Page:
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Ecological Dynamics on Yellowstone’s Northern Range and ecology. When the park was established in 1872, ungulates were fed and given protection from hunting and predators because they were considered the species visitors desired to view. Most predators were reduced, and wolves were extirpated from the area. Wolves were restored in 1995; about 160 are present in the GYE, 50 of which are on the northern range. From the 1930s through the late 1960s, NPS shot and trapped elk to reduce the population to what was considered a sustainable level for the northern range (Houston 1982). By the late 1960s, the elk population on the northern range had been reduced from some 10,000 animals to fewer than 5,000. Unfavorable reactions to NPS control measures from a variety of public interests led to Senate hearings. YNP then adopted natural regulation practices because they had no other management alternative (Pritchard 1999). The most recent northern range elk count observed 13,400 individuals (T.Lemke, Montana Fish, Wildlife and Parks, personal communication, June 13, 2001). Some 120,000 elk are present in the GYE. Roughly 2,500 free-ranging bison also are present in YNP. Aldo Leopold (1933), in his classic Game Management, which laid the foundation for modern wildlife management, acknowledged that wildlife management was essentially management of human behavior toward the land that harbored wildlife and toward the wildlife through harvest by hunting and trapping. To quote Leopold, “…game management produces a crop by controlling the environmental factors which hold down natural increase, or productivity, of the seed stock” (Leopold 1933). Management of wildlife within YNP, or more correctly management of human behavior that affects wildlife within YNP, has been driven by the view that national parks exist for public enjoyment and appreciation. Thus, wildlife within YNP has been managed to achieve certain objectives for human interactions with wildlife, although recent management philosophy tends toward ecosystem management. To enhance human contact with wildlife, roads, trails, campgrounds, and other park facilities have been constructed. Those actions have altered habitats upon which wildlife depends and have influenced the movement, location, and concentration of people, which further alters the distribution of wildlife. YNP was established in 1872, more than 60 years before Leopold provided the conceptual basis for modern wildlife management. Efforts to manage wildlife in Yellowstone in the past and present must therefore be viewed within the context of those times (Table 1–1). Market hunting of ungulates and killing of carnivores were common in the area before and continued after the park was established. In 1883, public hunting within the park was prohibited, but no effective enforcement occurred until the U.S. Calvary was assigned in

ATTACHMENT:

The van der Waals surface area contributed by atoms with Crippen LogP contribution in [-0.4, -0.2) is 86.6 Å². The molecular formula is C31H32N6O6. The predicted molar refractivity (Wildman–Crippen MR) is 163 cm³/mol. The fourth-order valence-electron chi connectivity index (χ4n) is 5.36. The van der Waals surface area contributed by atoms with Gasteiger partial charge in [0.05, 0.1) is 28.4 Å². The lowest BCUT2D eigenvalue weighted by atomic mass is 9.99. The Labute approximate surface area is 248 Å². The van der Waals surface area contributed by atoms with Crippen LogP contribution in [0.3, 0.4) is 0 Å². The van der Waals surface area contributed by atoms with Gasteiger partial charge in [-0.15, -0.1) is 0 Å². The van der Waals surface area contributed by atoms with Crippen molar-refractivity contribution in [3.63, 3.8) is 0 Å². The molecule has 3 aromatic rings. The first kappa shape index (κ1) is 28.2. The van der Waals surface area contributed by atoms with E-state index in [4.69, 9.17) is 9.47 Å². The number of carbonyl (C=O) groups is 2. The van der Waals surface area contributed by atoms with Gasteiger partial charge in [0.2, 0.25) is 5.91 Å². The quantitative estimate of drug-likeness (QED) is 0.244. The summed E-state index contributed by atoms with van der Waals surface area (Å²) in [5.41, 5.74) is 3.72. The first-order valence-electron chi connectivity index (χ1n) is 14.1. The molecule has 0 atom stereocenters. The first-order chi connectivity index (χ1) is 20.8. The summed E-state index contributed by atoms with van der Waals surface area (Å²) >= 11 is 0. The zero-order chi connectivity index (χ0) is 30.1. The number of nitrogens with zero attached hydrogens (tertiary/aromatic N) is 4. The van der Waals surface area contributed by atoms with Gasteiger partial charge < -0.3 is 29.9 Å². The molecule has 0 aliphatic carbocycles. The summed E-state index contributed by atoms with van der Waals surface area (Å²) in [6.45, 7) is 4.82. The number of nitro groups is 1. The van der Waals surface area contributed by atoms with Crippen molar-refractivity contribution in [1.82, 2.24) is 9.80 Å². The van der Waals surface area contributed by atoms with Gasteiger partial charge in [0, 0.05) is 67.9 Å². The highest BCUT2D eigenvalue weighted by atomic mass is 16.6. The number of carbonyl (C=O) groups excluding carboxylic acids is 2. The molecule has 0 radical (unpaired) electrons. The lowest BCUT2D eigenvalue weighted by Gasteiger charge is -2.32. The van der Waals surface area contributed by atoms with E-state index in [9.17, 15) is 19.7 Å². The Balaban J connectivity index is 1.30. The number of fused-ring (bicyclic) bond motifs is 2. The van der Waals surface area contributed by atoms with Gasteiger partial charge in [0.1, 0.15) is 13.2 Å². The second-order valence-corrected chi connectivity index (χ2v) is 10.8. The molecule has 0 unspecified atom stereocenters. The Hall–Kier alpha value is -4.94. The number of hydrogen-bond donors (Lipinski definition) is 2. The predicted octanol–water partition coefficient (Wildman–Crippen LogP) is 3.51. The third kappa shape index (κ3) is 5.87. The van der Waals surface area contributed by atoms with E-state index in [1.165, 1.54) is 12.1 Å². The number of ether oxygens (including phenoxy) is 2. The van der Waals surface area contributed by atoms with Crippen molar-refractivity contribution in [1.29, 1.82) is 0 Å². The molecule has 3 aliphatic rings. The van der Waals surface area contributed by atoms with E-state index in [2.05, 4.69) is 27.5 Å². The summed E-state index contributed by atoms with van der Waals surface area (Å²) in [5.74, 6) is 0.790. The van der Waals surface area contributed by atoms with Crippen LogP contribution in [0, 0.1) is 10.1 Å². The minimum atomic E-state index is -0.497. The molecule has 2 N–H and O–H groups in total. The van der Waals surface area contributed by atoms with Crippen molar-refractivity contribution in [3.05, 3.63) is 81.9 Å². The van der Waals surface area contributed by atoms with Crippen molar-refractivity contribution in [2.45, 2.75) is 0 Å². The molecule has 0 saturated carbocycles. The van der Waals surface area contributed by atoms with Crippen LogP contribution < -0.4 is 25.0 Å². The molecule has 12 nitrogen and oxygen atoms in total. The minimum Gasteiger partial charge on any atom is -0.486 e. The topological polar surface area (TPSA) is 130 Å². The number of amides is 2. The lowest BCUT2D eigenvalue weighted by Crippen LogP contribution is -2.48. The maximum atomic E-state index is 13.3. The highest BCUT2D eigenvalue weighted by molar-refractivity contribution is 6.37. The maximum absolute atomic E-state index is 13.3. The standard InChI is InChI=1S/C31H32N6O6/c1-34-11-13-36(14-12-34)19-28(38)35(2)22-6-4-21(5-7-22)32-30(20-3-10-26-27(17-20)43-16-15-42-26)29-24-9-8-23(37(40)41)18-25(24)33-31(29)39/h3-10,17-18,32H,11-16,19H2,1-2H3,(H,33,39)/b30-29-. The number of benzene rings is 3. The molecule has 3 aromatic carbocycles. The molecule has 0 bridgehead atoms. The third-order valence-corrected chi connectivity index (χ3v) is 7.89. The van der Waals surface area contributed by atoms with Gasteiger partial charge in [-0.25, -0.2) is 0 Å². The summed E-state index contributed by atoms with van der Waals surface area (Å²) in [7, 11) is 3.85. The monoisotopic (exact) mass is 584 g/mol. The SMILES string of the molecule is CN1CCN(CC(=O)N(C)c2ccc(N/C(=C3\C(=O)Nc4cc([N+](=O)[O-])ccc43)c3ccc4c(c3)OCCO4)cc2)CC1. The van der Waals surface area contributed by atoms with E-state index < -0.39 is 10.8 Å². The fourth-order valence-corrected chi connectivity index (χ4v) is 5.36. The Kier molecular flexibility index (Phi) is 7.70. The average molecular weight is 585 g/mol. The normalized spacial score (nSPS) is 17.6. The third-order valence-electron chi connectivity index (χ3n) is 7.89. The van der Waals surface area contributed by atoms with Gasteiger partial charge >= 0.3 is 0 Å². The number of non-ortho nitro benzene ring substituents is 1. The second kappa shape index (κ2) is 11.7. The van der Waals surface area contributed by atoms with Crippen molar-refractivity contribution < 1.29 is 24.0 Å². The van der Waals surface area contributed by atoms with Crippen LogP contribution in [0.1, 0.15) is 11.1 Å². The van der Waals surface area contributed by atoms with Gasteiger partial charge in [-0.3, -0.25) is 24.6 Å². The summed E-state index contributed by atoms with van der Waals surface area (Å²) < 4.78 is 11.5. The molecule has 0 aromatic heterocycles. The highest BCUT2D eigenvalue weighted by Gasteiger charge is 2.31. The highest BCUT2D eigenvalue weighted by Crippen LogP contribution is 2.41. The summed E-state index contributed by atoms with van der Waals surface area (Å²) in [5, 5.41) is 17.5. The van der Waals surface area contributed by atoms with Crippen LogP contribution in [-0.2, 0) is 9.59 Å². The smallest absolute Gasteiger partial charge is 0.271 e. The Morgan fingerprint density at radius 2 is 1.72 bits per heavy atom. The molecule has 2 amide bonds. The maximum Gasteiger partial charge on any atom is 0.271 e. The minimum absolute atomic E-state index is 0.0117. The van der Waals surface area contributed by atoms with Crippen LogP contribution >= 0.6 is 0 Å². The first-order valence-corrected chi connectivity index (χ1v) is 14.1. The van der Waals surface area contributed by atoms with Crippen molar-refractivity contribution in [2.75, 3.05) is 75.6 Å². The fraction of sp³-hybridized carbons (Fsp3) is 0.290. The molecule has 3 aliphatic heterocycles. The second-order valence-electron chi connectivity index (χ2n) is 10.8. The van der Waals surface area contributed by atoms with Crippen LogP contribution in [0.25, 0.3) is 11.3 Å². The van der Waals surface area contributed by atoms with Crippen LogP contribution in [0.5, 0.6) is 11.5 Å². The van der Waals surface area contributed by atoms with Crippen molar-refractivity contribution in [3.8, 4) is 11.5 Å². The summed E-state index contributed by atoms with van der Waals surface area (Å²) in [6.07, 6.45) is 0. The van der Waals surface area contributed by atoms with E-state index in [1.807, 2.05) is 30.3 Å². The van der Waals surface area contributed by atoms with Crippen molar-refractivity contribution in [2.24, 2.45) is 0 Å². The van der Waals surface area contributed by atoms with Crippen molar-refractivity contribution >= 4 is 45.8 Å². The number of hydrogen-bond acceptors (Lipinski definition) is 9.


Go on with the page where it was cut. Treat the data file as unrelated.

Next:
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Ecological Dynamics on Yellowstone’s Northern Range TABLE 1–1 Chronology of Significant Events in Yellowstone National Park’s History Year/Period Event 1860s Period of extensive fires (Romme and Despain 1989) Before 1870 Evidence of substantial elk use of the northern range, at least in summer (Houston 1982) 1872 Yellowstone National Park declared first national park (organic act) 1869–1883 Extensive market hunting; ungulates and carnivores greatly reduced (YNP1997) 1883 Public hunting within YNP prohibited (YNP 1997) 1886 U.S. Calvary assigned to protect the park; beginning of effective control of hunting (Houston 1982, YNP 1997) 1894 Lacey Act enacted, prohibiting all hunting and killing of wildlife except dangerous animals (Schullery 1997) 1900–1935 Intensive control of predators; wolves extirpated (YNP 1997) 1902 Few bison remained in YNP; population supplemented from domestic bison herds (Meagher 1973) 1917 Brucellosis detected in YNP bison (Mohler 1917) 1918 U.S. National Park Service assumed control of YNP (YNP 1997) 1920s “Too many elk in park”; active management to control population. Increasing concern about overgrazing (YNP 1997) 1920s Reported decline in white-tailed deer population from about 100 to few or none (Skinner 1929) 1920–1960 Commercial definition of over-grazing applied to YNP; intensive population control of elk and bison (YNP 1997) 1923–1929 Elk removed primarily by hunting outside park; probably 10–15,000 elk on northern range (Houston 1982) 1930s-present Very little recruitment of aspen on the northern range 1960s Period of most intensive elk population control and population reduction (YNP 1997) 1963 Leopold report published (Leopold et al. 1963) 1968 YNP adopts policy of “natural regulation”; intensive regulation of elk and bison ends (Cole 1971) 1969–1981 Period of rapid increase in elk population from ~4,000 to ~16,000 (Houston 1982) 1969–1995 Bison population expands from ~400 to ~4,000 (YNP 1997) 1986 Congress funds study of “overgrazing” in the northern range 1988 Extensive fires in YNP 1988–1989 Severe winter reduces elk and bison populations 1995 Reintroduction of wolves 1996–1997 Severe winter; slaughter of #DXGT#1,000 bison as they left YNP